Take the 2-minute tour ×
Sound Design Stack Exchange is a question and answer site for sound engineers, producers, editors, and enthusiasts. It's 100% free, no registration required.

I've encountered from time to time some plugins that allows a threshold and a ratio to be set so that quieter sound can have an even more quieter level (or silenced altogether). Ableton Live actually has one in it's multiband compressor which, IMO, is very intuitive to use.

I'm curious as to when would this typically be used though? Is it most often used as an effect? Is it used to do mixing corrections? How about mastering? Is there any cases in Audio Production that this would be my "go to" signal processor of choice?

How is it most commonly used and what benefit does it provide?

share|improve this question

migrated from avp.stackexchange.com Jan 27 at 14:58

This question came from our site for engineers, producers, editors, and enthusiasts spanning the fields of video, and media creation.

add comment

1 Answer 1

up vote 6 down vote accepted

You should use an expander when an outright gate will sound really unnatural (and that is not the desire). For example, if your vocalist has a really distracting breathing sound when idle, an expander will reduce that without completely eliminating the attendant ambiance that makes a track sound coherent (which is why it's important to record a minute or "silence" when doing location recording.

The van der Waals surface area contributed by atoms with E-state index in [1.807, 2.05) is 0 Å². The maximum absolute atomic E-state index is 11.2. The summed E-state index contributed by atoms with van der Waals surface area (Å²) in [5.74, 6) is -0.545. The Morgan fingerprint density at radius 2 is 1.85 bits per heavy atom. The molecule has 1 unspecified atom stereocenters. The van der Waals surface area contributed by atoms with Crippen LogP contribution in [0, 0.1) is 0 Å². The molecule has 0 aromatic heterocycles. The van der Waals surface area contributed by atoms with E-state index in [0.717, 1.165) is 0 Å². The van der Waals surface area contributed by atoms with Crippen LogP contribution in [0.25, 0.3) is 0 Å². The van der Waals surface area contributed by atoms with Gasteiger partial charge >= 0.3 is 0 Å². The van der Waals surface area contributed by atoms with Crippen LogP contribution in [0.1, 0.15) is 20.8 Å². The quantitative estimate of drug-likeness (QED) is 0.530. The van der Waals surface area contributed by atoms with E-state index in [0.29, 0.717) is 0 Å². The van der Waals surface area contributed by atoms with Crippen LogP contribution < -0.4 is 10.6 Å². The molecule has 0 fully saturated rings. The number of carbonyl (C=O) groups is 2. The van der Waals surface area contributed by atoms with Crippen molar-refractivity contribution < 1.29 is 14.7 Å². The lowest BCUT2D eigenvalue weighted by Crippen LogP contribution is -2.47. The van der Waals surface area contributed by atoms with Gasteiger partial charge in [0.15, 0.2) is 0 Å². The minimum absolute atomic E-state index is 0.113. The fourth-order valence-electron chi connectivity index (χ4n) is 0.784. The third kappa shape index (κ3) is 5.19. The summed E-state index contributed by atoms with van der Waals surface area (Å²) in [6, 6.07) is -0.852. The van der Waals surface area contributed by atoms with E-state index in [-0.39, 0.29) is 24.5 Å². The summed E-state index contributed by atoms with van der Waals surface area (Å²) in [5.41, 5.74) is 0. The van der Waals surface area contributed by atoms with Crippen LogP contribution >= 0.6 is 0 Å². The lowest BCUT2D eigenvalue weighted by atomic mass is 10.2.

I personally try to use it over a gate whenever possible, especially if the recoding was tracked in an ideal or characterful situation. No reason to suck the life out of the "silences" if you don't have to.

share|improve this answer
add comment

Your Answer

 
discard

By posting your answer, you agree to the privacy policy and terms of service.

Not the answer you're looking for? Browse other questions tagged or ask your own question.